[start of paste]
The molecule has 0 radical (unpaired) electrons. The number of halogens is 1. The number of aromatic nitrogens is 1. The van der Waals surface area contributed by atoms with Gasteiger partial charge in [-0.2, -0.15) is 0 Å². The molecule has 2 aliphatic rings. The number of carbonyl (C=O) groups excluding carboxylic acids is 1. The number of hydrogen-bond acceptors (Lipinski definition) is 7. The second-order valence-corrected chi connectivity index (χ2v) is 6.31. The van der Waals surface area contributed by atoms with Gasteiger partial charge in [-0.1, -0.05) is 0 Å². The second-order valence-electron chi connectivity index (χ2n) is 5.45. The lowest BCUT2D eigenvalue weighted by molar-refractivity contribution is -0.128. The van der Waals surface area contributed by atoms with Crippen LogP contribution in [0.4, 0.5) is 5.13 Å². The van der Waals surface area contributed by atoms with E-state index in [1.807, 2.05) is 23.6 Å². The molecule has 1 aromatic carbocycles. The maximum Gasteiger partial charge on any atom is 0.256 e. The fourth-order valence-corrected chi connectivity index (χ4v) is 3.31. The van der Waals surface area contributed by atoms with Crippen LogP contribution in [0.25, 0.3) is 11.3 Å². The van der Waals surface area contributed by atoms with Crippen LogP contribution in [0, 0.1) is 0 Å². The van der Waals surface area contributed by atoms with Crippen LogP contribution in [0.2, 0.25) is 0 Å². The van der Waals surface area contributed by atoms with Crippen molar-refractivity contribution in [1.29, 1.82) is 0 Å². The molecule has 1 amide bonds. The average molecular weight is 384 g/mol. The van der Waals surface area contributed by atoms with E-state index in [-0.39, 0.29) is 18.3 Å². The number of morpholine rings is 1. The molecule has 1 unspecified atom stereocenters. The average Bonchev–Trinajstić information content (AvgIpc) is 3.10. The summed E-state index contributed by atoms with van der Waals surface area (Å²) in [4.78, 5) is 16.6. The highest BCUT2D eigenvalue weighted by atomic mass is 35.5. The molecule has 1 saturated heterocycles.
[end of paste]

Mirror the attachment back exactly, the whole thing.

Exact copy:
The molecule has 0 radical (unpaired) electrons. The number of halogens is 1. The number of aromatic nitrogens is 1. The van der Waals surface area contributed by atoms with Gasteiger partial charge in [-0.2, -0.15) is 0 Å². The molecule has 2 aliphatic rings. The number of carbonyl (C=O) groups excluding carboxylic acids is 1. The number of hydrogen-bond acceptors (Lipinski definition) is 7. The second-order valence-corrected chi connectivity index (χ2v) is 6.31. The van der Waals surface area contributed by atoms with Gasteiger partial charge in [-0.1, -0.05) is 0 Å². The second-order valence-electron chi connectivity index (χ2n) is 5.45. The lowest BCUT2D eigenvalue weighted by molar-refractivity contribution is -0.128. The van der Waals surface area contributed by atoms with Crippen LogP contribution in [0.4, 0.5) is 5.13 Å². The van der Waals surface area contributed by atoms with E-state index in [1.807, 2.05) is 23.6 Å². The molecule has 1 aromatic carbocycles. The maximum Gasteiger partial charge on any atom is 0.256 e. The fourth-order valence-corrected chi connectivity index (χ4v) is 3.31. The van der Waals surface area contributed by atoms with Crippen LogP contribution in [0.25, 0.3) is 11.3 Å². The van der Waals surface area contributed by atoms with Crippen LogP contribution in [0, 0.1) is 0 Å². The van der Waals surface area contributed by atoms with Crippen LogP contribution in [0.2, 0.25) is 0 Å². The van der Waals surface area contributed by atoms with Crippen molar-refractivity contribution in [1.29, 1.82) is 0 Å². The molecule has 1 amide bonds. The average molecular weight is 384 g/mol. The van der Waals surface area contributed by atoms with E-state index in [-0.39, 0.29) is 18.3 Å². The number of morpholine rings is 1. The molecule has 1 unspecified atom stereocenters. The average Bonchev–Trinajstić information content (AvgIpc) is 3.10. The summed E-state index contributed by atoms with van der Waals surface area (Å²) in [4.78, 5) is 16.6. The highest BCUT2D eigenvalue weighted by atomic mass is 35.5. The molecule has 1 saturated heterocycles.